Offshore wind programme to generate 25GW

Offshore windfarms producing up to 25GW of energy are set to be developed by 2020 through a programme that aims to halve the length of the planning process.

The Crown Estate, which owns the seabed around the UK out to 12 nautical miles, announced potential sites before it opens official bidding to the wind energy industry later this year.

It is hoped the programme will speed up the delivery of windfarms by taking advantage of both The Crown’s Estate’s knowledge of the UK’s coasts and seas, and industry expertise.

Up to 50% of the cost of getting planning approval will also be met by the organisation in a bid to cut delays caused by red tape, but it will not own or operate the eventual windfarms.

This is the latest round of projects in The Crown Estate’s programme. Windfarms capable of generating 8GW are already in the pipeline after two previous rounds.

Rob Hastings, The Crown Estate’s director of marine estates, said the programme would help Government deliver on its share of the EU target of 20% renewable energy by 2020, and reduce the risk for developers.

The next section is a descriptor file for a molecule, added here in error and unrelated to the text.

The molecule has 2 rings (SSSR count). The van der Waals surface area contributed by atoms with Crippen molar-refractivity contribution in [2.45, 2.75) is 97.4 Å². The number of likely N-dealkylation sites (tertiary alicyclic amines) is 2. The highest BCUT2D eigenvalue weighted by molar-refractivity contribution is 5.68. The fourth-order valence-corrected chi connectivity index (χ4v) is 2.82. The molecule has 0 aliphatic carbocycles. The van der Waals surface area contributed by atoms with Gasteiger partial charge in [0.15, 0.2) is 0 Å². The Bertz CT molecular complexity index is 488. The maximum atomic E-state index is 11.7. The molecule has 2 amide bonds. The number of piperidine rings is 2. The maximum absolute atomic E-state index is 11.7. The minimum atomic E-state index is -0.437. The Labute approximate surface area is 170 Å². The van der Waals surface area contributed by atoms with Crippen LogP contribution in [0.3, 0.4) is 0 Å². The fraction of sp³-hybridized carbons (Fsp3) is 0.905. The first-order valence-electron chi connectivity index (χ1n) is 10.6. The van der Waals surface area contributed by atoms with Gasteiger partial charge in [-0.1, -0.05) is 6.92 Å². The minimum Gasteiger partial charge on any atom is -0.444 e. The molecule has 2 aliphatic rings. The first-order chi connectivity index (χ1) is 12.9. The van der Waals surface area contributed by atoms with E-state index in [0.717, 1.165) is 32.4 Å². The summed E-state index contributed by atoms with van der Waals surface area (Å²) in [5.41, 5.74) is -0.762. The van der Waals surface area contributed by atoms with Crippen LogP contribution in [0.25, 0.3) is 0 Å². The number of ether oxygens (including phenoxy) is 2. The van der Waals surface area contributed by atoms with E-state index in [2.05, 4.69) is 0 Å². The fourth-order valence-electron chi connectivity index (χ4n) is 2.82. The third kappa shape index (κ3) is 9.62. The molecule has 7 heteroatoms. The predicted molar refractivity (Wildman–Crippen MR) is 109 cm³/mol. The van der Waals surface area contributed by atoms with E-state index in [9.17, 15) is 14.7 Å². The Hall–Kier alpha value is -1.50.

“For the first time we will be investing directly in offshore windfarm development,” he said.

“We will be helping to identify suitable sites and working closely with commercial partners who we expect to make considerable capital investments in offshore windfarm assets.”

Maria McCaffery, BWEA chief executive, said: “BWEA has been calling for the approvals process to be reduced from an average of 8-9 years down to 5-6 years. This timetable is a very positive move forward.”

She added: “If the Government now acts to speed up the rest of the site assessment and approval process we are confident that we can deliver on time.”

Regen SW, the south west sustainable development agency, welcomed the plans to include three sites around its coastline in the latest round of the programme, after the region missed out in the first two rounds.

Environmental campaigners from Greenpeace and Friends of the Earth praised the announcement but called on Government to do more to boost the use of renewable energy and abandon plans for new nuclear power stations.

Kate Martin

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